Sunday, December 10, 2023

Indonesia’s digital wallet users continue to grow, security becomes major concern

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Novi Nurmalasari


Mahinda Arkyasa



More Indonesians are embracing the convenience of digital wallets, which is apparent with 9.88 percent increase in the value of transactions in March 2023 to IDR 1,944.1 trillion compared to the same period last year, according to Bank Indonesia (BI). 

In addition, the value of electronic money transactions in February 2023 also grew by 11.39 percent (yoy) to IDR 34.1 trillion. 

Citing a McKinsey report, Edwin Lim, Fortinet’s country director for Indonesia said digital wallets had become the leading e-commerce payment method in the country, accounting for almost 39 percent of the transaction value last year.

However, cybercriminals remain a threat that both customers and service providers need to watch for. 

“As the use of digital wallets continues to grow, it is likely that cybercriminals will become even more emboldened in their effort to target both customers and service providers,” Edwin said. 

Cybercrime against digital wallets

Cybercriminals might hack digital wallets, exploit and sell personal data, which considered to be a form of cybercrime and a human rights violation. They may hide malware in promotions or warning emails, using trusted names or links on websites to deceive users.

A recent study from Nagari Law Review showed that there has been an increase in the crime of breaking into digital wallet accounts in Indonesia since the Covid-19 outbreak. The study mentioned several examples of digital wallet and e-commerce providers that have been attacked by hackers, including BRI Life, Bukalapak, Shopback, and Redmart.

BRI Life for example, was victim to crime where 252 GB data containing 463,519 documents and a 410 MB database containing 2 million BRI Life users, which includes information on account mutations, proof of insurance deposit transfer, ID cards, and screenshots of customer WhatsApp conversations with BRI Life employees, insurance registration documents, Family Cards, and several self-declaration and commitment forms, as well as a full life insurance policy, were leaked. There is also a more recent case where a fake QRIS codes was installed in charity boxes.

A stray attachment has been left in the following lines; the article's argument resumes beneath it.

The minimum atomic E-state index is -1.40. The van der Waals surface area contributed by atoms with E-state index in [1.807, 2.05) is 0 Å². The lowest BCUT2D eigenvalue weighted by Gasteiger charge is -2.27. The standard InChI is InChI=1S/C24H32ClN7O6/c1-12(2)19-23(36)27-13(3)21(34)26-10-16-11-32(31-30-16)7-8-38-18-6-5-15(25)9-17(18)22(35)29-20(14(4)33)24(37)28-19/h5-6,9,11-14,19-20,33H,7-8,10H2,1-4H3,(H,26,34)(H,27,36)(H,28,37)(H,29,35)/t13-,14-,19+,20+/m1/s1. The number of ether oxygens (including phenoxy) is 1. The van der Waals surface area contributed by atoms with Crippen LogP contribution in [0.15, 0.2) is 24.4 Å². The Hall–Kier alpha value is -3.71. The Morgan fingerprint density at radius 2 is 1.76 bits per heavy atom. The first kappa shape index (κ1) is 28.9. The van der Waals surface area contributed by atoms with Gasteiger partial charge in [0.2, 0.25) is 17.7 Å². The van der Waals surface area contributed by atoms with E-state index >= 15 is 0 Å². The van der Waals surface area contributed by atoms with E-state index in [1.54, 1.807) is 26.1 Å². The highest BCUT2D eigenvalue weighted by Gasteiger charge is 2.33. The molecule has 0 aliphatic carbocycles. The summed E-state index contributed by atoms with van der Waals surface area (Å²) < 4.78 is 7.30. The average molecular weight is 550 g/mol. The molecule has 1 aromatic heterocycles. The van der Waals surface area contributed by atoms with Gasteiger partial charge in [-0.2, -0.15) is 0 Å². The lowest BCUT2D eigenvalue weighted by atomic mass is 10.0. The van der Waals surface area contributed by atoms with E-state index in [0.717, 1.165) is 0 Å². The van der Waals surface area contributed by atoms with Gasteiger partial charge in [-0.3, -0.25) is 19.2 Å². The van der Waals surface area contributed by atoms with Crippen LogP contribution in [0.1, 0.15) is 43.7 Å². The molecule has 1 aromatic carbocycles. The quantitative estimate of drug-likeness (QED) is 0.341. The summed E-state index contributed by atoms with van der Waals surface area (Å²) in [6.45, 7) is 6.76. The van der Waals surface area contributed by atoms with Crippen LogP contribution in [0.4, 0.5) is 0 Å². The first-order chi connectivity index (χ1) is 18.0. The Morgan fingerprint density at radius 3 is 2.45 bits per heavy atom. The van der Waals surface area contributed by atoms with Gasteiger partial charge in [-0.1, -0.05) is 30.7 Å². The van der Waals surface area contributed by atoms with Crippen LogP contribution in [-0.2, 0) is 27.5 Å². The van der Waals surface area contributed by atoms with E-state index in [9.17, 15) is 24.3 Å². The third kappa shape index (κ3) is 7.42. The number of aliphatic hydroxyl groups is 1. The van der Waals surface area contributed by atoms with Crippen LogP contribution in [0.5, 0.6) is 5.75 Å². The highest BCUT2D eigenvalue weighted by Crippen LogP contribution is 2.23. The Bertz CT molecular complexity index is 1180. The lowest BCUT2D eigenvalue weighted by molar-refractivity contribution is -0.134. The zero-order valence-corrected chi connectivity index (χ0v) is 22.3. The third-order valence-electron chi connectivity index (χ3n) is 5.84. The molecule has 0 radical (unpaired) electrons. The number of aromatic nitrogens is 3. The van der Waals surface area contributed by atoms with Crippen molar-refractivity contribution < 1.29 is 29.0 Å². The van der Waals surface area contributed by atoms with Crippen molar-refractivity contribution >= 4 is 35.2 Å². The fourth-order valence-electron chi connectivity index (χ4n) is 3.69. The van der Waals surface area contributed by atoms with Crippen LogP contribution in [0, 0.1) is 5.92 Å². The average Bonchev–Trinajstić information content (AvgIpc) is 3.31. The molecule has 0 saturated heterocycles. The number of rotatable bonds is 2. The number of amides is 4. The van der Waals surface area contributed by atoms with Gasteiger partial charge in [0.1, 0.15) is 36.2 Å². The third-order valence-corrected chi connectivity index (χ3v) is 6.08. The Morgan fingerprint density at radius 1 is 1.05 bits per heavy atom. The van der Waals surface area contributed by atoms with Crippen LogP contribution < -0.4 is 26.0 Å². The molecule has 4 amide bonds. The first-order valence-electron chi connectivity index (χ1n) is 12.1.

These cases present a major hurdle amid BI’s efforts to develop a digital payment system. Even though the replaced codes were used in mosques and not merchants in malls, cafes, restaurants, or modern retailers, it highlighted the vulnerability of digital payment system to cybercrimes.

The National Cyber and Encryption Agency (BSSN) estimated that economic losses from cyberattacks in 2021 totaled a whopping IDR 14.2 trillion (US$957 million). At the same time, Indonesia’s digital economy is forecasted to hit the US$130 billion mark by 2025, a growth driven primarily by e-commerce, according to the 2022 e-Conomy SEA report.

The problem of cyberattacks related to digital wallets in Indonesia is not only significant in terms of the potential financial losses for customers and service providers. It also poses a risk to the overall development of the country’s e-commerce and digital payment industry.

Challenges faced by Indonesian digital wallets 

The primary challenges that Indonesia faces in transitioning to a cashless society are infrastructural issues and user security. In terms of offering digital wallet services in Indonesia, the government and payment service provider (PJP) are primarily concerned with these two issues.

Infrastructure issues that frequently arise while using digital wallets are linked to system restrictions, network bandwidth, and transaction failures. 

Meanwhile, the major issue that must be addressed with digital wallets is the security of its users. In Indonesia, breaking into an electronic wallet account would result in a domino effect, which implies that additional connected criminal actions will occur. 

Therefore, these problems must be handled with specific regulations in order to reduce the occurrence of incidents that affect digital wallet users. 

BI has developed a strategy for the Indonesian payment system, namely Payment System 2025: Navigating the National Payment System in the Digital Era. This includes five visions supporting the integration of national digital economies and finance, ensuring a balance between fintech, banks, and consumer protection, as well as stability among the fair business competition.

Moreover, BI is also coordinating with the Payment System Association (ASPI), payment system infrastructure providers, and PT Penyelesaian Transaksi Elektronik (PTEN) to investigate the risk of digital wallet leaks. 

Novi Nurmalasari


Mahinda Arkyasa




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